Reader Question: What are You Doing About the #Brexit?

I love receiving reader questions. In the last couple of days, I?ve received several questions addressing the general instability happening right now, including the recent #Brexit vote.

We are going through a time of turmoil and uncertainty. Here in the United States, a contentious presidential election has many wondering what?s next. We can make predictions left and right, but there?s really no telling what will happen come November. On the other side of the Atlantic, the Brits just shocked pretty much everyone by voting to leave the European Union.

The last few days, my inbox has received several questions that boil down to the following:

With the latest #Brexit vote, and with the uncertainty and turmoil surrounding the U.S. presidential race, what are you doing with your portfolio? Are you worried yet?

Of course, I can only tell you what I?m doing, and what works for me and my portfolio (and my peace of mind). However, perhaps my take on the situation will help you with your own financial decision-making in the coming weeks and months.

Image source: Catholic Herald
Image source: Catholic Herald

What I Did About the #Brexit: Next to Nothing

First of all, a number of readers were interested to know how I handled things when the #Brexit news dropped. Honestly, I was surprised by the result by the referendum. I had been following for months, and I knew it had been too close to call for quite some time, but I didn?t think it would actually happen.

That said, I was up when the official results were announced, and I watched in real-time fascination as the pound plummeted in value. Because I don?t trade Forex, it didn?t really affect me, other than as something that I knew I?d have to write about in my coverage of the currency markets.

Then I went to bed.

I got up the next morning and boarded a tour bus for Banff, Alberta. While on the bus, I checked the available cash in the online discount brokerage where I keep my taxable investment account. I hunted around for some bargains on my favorite dividend stocks, and checked the price of the index ETF that makes up the largest portion of my emergency fund. Things didn?t drop as much as they could have, and I only bought a couple extra shares of a few things that I thought could bulk up my portfolio at a discount.

That?s pretty much how I treat all of these types of panic-inducing events. I don?t sell when the market is in turmoil. Instead, I look for bargains on some of my investments so that I can buy them cheap. I?m still a good 20 to 30 years out from ?retirement? (whatever that means), and even with my taxable accounts for emergencies and travel, I don?t get too bent out of shape. Even if I?m forced to liquidate at a loss, I get a tax deduction. Most of the time, though, selling into a major even like that is a bad idea because you?re just locking in big losses. Even if you don?t buy anything like I do, you can still keep your portfolio intact by doing nothing.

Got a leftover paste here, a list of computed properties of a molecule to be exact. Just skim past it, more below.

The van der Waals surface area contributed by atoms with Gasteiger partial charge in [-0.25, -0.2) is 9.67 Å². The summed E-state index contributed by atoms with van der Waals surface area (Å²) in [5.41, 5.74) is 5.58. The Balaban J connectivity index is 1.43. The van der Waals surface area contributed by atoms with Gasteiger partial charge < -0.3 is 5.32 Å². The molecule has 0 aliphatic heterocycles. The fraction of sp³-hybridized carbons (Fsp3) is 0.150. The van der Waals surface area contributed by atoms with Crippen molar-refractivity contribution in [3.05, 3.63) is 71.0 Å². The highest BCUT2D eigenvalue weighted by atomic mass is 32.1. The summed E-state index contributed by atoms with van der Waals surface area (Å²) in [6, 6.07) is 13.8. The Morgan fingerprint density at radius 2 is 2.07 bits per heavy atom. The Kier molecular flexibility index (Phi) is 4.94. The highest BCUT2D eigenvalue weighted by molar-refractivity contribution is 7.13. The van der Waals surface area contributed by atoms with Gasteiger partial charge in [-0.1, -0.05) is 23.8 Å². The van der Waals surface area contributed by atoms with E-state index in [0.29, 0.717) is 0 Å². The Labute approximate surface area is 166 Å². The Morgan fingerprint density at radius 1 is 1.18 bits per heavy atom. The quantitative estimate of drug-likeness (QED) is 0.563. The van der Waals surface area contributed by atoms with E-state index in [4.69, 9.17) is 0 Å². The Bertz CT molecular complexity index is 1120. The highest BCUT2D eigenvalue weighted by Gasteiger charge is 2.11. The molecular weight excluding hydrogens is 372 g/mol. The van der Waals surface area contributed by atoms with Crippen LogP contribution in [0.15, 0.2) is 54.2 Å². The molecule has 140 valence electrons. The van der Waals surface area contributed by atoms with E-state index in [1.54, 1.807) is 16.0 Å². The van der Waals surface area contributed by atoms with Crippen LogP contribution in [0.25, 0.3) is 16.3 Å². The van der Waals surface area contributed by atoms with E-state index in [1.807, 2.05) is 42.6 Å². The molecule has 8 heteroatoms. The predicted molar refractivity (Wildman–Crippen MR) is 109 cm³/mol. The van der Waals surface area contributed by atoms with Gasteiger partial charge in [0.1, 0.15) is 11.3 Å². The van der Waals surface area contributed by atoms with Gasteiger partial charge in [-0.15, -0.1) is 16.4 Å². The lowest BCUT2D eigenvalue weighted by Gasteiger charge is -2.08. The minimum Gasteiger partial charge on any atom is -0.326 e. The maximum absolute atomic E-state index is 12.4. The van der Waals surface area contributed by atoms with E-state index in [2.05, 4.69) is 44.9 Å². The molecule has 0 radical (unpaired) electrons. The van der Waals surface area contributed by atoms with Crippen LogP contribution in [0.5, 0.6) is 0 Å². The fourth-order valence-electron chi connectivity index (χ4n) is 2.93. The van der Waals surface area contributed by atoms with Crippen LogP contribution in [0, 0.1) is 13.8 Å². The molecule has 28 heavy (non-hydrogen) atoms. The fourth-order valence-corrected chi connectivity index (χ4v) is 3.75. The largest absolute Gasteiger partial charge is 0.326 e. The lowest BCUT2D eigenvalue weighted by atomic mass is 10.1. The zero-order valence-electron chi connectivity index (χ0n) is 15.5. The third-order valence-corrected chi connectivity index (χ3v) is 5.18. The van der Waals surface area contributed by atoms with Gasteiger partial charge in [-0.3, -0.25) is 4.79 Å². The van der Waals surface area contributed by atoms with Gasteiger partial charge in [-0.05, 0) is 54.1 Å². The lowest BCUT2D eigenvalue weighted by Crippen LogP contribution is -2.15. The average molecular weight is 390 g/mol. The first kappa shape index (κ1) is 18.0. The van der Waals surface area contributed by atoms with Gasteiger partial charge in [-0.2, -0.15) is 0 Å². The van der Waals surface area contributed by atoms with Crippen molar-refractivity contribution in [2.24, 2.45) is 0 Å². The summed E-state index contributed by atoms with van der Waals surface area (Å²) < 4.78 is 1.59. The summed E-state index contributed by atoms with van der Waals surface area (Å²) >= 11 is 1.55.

Image source: Economist
Image source: Economist

Turmoil in the Months to Come: Probably Still Going to Do Nothing

Now that we?re waiting for the #Brexit situation to shake out, many are thinking about the tumultuous months we are likely to see in the run up to the U.S. presidential election. I hate to sound like a broken record, but the reality is that I probably won?t do anything during this time, either. I?ll be watching for a big movement in the markets following election results, but it still probably won?t prompt any major action on my part.

I will consider when it might make sense for me to sell some of the alternative assets I have. A small portion of my portfolio includes VIX and gold ETFs. These are assets I added for experimentation purposes, and as part of my participation in an investing challenge. I thought about selling VIX during the #Brexit fallout. VIX is interesting because it is tied to measures of market volatility. During times of upheaval VIX gains (it can make a nice hedge if you?re into that sort of thing).

After reviewing the 52-week chart, though, I decided that there is likely to be some more volatility in coming months as the parties hold their conventions and as the presidential race heats up. I bought VIX when it was near its all-time low, so even if things don?t get even more volatile, I will still enjoy a tidy profit. So I?ll sit on it and see how I feel later.

I?m taking the same approach to my gold ETF shares. Gold generally gains in times of uncertainty and turmoil, and the #Brexit chaos was no exception. I?m not really a gold bug, and I?ve been looking for a reason to dump my gold ETF shares for some time. I?m not sure right now is the time; I?m waiting. I did buy during a dip, so even if I don?t get a huge return, it?ll still be one worth having, even if I missed out on the #Brexit issue.

Basically, I?m betting on further turmoil to help me see a chance to do a little profit-taking in the future on my alternative assets, while pretty much keeping my hands off my stock funds. It?s not a sexy approach, and it probably means I?ll miss out on some huge takes. But I?ll sleep just fine at night, and I?ll keep building a portfolio that?s adequate for my needs. I don?t ask for anything more than that.

What are you doing with your investments in light of the #Brexit and likely turmoil moving forward?

1 thought on “Reader Question: What are You Doing About the #Brexit?”

  1. It has been mayhem here since the vote came in. I have never seen the country so divided. The pound is going remain low for the foreseeable, but deep down I still think the UK will be better off in the long run.

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